VietNamNet Bridge – Phan Xuan Xiem, former member of the Party Central Inspection Committee, speaks to the newspaper Khoa hoc & Doi song (Science and Life) about the need for high-quality reports reflecting reality, not rosy reports.

How do you respond to the complaint that the real growth rates of many sectors in HCM City are lower than the reported figures?

At a meeting to review the socio-economic situation in the city in the first eight months of 2017, HCM City’s Chairman of People’s Committee Nguyen Thanh Phong criticised some departments and sectors for falsifying reports on the growth rate in their sectors.

For example, he said, the industrial growth rate in the period under review was just 7.19 per cent, but they reported that the rate was 7.5 per cent. Phong said agriculture grew 6.5 per cent, but the report cited a wrong figure. “It was unbelievable,” Phong lamented.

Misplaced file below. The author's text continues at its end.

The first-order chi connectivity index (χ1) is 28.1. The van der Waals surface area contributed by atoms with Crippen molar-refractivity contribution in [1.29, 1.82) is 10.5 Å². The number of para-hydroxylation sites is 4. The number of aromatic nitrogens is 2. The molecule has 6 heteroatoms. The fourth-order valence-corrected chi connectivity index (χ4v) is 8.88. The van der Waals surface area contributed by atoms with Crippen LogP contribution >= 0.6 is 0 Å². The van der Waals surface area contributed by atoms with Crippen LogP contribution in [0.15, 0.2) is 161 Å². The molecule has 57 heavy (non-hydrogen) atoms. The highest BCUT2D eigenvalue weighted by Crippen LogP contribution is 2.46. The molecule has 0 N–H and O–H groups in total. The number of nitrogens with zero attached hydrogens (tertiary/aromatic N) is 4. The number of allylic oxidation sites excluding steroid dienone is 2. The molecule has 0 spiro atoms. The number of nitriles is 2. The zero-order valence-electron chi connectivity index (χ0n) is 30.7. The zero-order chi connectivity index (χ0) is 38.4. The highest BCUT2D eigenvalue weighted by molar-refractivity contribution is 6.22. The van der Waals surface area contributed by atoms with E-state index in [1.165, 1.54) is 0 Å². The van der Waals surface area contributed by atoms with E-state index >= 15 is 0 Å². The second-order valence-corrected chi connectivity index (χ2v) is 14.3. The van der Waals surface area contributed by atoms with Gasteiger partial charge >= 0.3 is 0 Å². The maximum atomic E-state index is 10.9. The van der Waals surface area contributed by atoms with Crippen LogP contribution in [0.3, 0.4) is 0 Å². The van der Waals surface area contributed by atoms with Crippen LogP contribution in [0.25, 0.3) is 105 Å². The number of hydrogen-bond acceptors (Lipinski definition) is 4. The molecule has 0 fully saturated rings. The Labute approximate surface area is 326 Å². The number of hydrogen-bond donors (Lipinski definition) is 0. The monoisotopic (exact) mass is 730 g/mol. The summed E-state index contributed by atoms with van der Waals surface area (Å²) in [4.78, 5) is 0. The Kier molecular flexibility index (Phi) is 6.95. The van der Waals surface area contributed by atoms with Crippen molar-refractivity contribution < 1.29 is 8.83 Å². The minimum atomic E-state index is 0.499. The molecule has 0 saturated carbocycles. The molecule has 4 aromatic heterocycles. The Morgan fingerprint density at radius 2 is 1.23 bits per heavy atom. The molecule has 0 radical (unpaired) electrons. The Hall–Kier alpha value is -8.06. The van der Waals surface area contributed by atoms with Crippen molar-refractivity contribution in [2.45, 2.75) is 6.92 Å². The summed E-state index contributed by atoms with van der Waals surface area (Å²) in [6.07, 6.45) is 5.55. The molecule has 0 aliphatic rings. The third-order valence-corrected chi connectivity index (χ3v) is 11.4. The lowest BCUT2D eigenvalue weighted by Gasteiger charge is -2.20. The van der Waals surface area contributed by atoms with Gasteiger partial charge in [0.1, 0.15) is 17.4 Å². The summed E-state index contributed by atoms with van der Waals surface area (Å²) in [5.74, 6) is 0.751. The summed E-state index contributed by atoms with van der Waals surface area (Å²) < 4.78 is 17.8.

I have to say that making the reports look nice has become a disease in Viet Nam over the years. In some sectors, the writers have even dared to copy and paste from the previous year’s reports and then make a few changes. There are different reasons why they have done so. May be they don’t have the capacity to write the reports or other reasons.

In my own opinion, many offices/sectors think good reports reflect well on their agencies, and will provide their bosses with promotions.

It is understandable for agencies to want to display achievements, don’t you agree?

I can’t agree more. It is closely linked to the bosses’ benefits and interest. They will be promoted. That’s why in many of their reports, offices/agencies list many notable achievements. But their actual performance is usually not as good. That’s why we need to make site visits to see with our own eyes what is going on and then make our own judgement.

Many Government officials complain that they spend 25 per cent of their time writing reports. But many of their reports are of poor quality. How do you respond to their laments?

I don’t understand why writing reports take so much time. I don’t think any job description of a government officer includes spending a quarter of the on report writing. Furthermore, many reports are just copy-pastes, so why does it take…

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